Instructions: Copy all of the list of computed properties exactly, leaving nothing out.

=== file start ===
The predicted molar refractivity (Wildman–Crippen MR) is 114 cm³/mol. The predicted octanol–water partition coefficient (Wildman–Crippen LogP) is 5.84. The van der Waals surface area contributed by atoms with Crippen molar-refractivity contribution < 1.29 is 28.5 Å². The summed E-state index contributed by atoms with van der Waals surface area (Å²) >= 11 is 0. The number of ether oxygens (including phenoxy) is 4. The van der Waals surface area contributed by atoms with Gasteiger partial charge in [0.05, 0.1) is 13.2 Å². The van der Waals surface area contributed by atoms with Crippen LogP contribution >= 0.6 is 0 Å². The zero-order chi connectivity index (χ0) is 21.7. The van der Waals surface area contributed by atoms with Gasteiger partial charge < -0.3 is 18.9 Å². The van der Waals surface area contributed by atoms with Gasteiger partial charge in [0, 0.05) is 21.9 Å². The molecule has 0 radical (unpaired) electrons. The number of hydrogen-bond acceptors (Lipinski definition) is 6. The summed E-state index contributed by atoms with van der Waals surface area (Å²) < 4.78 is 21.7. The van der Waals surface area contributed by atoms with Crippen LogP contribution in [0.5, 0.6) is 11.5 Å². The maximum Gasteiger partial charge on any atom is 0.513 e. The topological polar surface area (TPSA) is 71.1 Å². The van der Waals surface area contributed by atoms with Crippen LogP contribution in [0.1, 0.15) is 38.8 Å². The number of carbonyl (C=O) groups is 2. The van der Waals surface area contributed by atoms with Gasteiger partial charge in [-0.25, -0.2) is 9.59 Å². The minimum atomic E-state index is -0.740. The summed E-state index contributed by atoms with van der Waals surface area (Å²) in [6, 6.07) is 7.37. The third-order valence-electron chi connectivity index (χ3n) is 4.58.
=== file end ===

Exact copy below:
The predicted molar refractivity (Wildman–Crippen MR) is 114 cm³/mol. The predicted octanol–water partition coefficient (Wildman–Crippen LogP) is 5.84. The van der Waals surface area contributed by atoms with Crippen molar-refractivity contribution < 1.29 is 28.5 Å². The summed E-state index contributed by atoms with van der Waals surface area (Å²) >= 11 is 0. The number of ether oxygens (including phenoxy) is 4. The van der Waals surface area contributed by atoms with Gasteiger partial charge in [0.05, 0.1) is 13.2 Å². The van der Waals surface area contributed by atoms with Crippen LogP contribution >= 0.6 is 0 Å². The zero-order chi connectivity index (χ0) is 21.7. The van der Waals surface area contributed by atoms with Gasteiger partial charge < -0.3 is 18.9 Å². The van der Waals surface area contributed by atoms with Gasteiger partial charge in [0, 0.05) is 21.9 Å². The molecule has 0 radical (unpaired) electrons. The number of hydrogen-bond acceptors (Lipinski definition) is 6. The summed E-state index contributed by atoms with van der Waals surface area (Å²) < 4.78 is 21.7. The van der Waals surface area contributed by atoms with Crippen LogP contribution in [0.5, 0.6) is 11.5 Å². The maximum Gasteiger partial charge on any atom is 0.513 e. The topological polar surface area (TPSA) is 71.1 Å². The van der Waals surface area contributed by atoms with Crippen LogP contribution in [0.1, 0.15) is 38.8 Å². The number of carbonyl (C=O) groups is 2. The van der Waals surface area contributed by atoms with Gasteiger partial charge in [-0.25, -0.2) is 9.59 Å². The minimum atomic E-state index is -0.740. The summed E-state index contributed by atoms with van der Waals surface area (Å²) in [6, 6.07) is 7.37. The third-order valence-electron chi connectivity index (χ3n) is 4.58.